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I measured two variables (outcomes) $Y_a$ and $Y_b$ for several subjects. $Y_a$ and $Y_b$ are continuous variables defined on $[0,100]$ and have a bimodal distribution. I tried using a transformation but came up with nothing worthy. I have two independent variables $X_1$ (factor with 2 levels) and $X_2$ (factor with 3 levels) characterizing each subject. I would like to investigate if $X_1$ and $X_2$ influence $Y_a$ or $Y_b$. In normally distributed outcomes I would have used lm(Ya ~ X1 + X2). What is the non-parametric equivalent test? Is it the Kruskal-Wallis? Do I have to recode $X_a$ and $X_b$ in one variable?

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Linear models do not make assumptions about the distribution of the dependent variable, they make assumptions about the distribution of the error, as measured by the residuals. That said, if the Y variables are bimodal, you may want to think about quantile regression. I wrote about how to do this in SAS but that paper also shows some basic points not specific to SAS. Since evidently you use R you can look into the quantreg package.

I suggest quantile regression because, if Y is bimodal, it seems likely to me that different things may be related to changes in Y at or near the different modes.

I am not sure what your last sentence refers to.

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@Peter Flom's point on precisely what is assumed is crucial.

In addition, much depends on the nature of the bimodality and how marked it is. You don't say what transformations you tried, but the most usual transformations such as logarithm or square root are indeed unlikely to help here. However, If the modes are near 0 and near 100 so that your distribution is approximately U-shaped, then a logit transformation should help, once you divide by 100, or equivalently generalise the transformation to match the bounds.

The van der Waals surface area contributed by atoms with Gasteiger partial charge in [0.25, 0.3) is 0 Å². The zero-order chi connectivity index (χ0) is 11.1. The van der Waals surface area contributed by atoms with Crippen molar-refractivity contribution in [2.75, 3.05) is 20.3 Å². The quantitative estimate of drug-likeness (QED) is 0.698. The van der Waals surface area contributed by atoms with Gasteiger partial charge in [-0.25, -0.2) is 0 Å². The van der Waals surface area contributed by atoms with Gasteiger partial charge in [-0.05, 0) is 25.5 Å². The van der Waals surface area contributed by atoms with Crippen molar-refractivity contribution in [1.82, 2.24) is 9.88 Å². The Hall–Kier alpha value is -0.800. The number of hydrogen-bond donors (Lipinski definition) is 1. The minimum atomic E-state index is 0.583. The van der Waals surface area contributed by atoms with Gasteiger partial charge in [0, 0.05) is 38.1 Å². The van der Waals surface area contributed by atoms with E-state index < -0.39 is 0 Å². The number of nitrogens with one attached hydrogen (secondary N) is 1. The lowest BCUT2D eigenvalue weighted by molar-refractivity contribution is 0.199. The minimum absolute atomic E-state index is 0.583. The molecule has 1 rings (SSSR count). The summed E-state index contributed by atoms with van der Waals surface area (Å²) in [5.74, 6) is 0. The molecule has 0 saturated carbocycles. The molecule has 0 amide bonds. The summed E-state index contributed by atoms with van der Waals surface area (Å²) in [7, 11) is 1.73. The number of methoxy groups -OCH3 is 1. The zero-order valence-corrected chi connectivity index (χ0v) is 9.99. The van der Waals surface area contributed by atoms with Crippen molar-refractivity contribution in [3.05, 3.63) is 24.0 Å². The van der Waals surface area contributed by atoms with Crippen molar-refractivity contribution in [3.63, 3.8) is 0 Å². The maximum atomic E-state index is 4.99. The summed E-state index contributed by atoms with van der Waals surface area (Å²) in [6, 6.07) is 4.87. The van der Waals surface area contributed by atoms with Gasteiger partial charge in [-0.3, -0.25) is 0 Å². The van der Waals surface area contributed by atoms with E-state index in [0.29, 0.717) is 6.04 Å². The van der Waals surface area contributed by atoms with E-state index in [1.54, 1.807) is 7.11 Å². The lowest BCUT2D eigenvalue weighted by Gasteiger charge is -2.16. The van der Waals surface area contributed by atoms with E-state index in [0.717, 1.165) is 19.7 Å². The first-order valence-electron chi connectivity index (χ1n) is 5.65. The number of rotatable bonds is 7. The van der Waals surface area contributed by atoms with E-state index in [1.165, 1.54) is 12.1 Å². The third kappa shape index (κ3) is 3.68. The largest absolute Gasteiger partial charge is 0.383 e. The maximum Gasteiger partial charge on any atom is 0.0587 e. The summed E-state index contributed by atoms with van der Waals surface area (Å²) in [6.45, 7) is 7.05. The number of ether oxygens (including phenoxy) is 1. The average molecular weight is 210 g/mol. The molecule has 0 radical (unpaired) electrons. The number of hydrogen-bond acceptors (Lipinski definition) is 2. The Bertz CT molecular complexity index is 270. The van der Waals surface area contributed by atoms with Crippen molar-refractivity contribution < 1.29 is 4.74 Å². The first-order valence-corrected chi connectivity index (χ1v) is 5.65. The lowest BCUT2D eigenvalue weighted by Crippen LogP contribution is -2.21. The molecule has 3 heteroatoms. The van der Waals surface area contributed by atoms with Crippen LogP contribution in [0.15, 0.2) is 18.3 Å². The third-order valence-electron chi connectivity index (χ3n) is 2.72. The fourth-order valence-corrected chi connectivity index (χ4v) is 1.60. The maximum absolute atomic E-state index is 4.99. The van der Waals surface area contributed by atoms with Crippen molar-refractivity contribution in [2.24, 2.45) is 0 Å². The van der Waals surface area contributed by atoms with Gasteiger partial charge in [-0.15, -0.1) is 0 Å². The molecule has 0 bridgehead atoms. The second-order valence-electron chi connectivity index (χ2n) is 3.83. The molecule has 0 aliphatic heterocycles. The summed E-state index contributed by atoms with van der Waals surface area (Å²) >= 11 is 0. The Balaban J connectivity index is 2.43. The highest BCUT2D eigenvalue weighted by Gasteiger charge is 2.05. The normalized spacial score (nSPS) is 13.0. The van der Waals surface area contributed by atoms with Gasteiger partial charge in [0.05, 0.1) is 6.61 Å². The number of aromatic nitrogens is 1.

For example, a logit transformation always removes bimodality from a beta distribution.

However, you may have exact zeros or exact unities, and for that reason and on other grounds, a generalized linear model with logit link is the better way to go. See also http://www.stata-journal.com/sjpdf.html?articlenum=st0147 That paper is geared to Stata implementation, but the principles are as usual more general.

Note that the Kruskal-Wallis test's way of coping with bimodality is to ignore it. Only in that sense is it a solution. Furthermore, it cannot handle two predictors or interaction. Recoding two predictors to a composite predictor, which seems to be what you are asking about, again solves that problem only by ignoring it.

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